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It might be just my terrible built-in speakers, but Mäuse in this case could have been nearly anything. Does anyone else thinks it comes through unusually fuzzy? No pun intended. :)
Yes, i heard and wrote 'Die Häuser' (houses). Computer voices aren't always as clear as we wish
yes, I wrote "die Leute". normally don't have trouble but today hasn't been good
"mouse" is the singular form. You use it when there is exactly one mouse. In German: "Maus". (eine Maus = one mouse / a mouse)
"mice" is the plural form. You use it when there is more than one mouse. "two mice, three mice, many mice". (Also sometimes when there is no mouse at all: "there are no mice here".) In German: "Mäuse". (zwei Mäuse, drei Mäuse, viele Mäuse; keine Mäuse)
Why plural of maus is mäuse? Which rule was used? Is It the first one? We added-e becouse the noun is one- sylabe? Why is there added two dots above a? Can someone explain me that?
I don't think there are rules for forming plurals in German, just tendencies. So it's best to learn each word together with its plural as it's usually impossible to guess correctly.
So the reason why Germans say eine Maus, zwei Mäuse is because their parents did so, and they did so because their parents did so. There's probably a reason behind it which is regular but it'll be several hundreds if not thousands of years ago.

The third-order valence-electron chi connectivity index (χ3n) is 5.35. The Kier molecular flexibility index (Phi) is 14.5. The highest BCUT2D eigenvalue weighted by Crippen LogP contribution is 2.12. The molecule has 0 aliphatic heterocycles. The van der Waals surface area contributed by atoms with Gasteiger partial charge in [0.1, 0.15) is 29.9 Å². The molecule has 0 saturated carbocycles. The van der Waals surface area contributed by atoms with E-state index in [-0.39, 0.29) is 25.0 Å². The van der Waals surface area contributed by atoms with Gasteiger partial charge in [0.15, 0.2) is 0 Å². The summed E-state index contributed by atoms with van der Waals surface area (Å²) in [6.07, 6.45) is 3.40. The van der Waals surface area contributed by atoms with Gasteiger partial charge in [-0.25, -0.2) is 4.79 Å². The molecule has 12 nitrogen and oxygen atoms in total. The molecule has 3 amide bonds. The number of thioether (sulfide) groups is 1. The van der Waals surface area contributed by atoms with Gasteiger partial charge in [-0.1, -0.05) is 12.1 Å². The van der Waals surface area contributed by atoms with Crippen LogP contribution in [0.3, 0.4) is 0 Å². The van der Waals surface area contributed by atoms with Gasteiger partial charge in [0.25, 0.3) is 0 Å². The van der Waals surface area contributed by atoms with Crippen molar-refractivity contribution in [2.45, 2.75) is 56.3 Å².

After all, why is it "one mouse, two mice" in English, which also changes the vowel? Why not "one mouse, two mouses" like we say "one house, two houses"?
It just is.
Well put! And I'd say it's that way in English because it's that way in German. Also, in certain dialects of English, the long I is commonly pronounced "oy".
Okay, so Mäuse can mean "mice", "dough", or "bread." Is there a reason for this? Mice and bread are two very different things!
Thank you! I'm American so I did see the bread relation, but I do have the dough!
Should "the rats" be accepted? Or is there a significant difference in this context between "mice" and "rats"?
Yes, there is a significant difference.
They are both murines (subfamily Murinae), but mice (die Maus, Mäuse) are genus Mus and rats (die Ratte, Ratten) are genus Rattus. (The best-known mouse is the common house mouse Mus musculus; the best-known rats are the black rat, Rattus rattus and the brown rat, Rattus norvegicus.
They are usually kept separate in both English and German, in my experience; confusing them might be like confusing horses and donkeys, or dogs and wolves -- and those are the same genus (horse/donkey) or even the same species in the same genus (dog/wolf)!
I was taught that the plural for mice was something different. Is there more than one way for spelling the plural?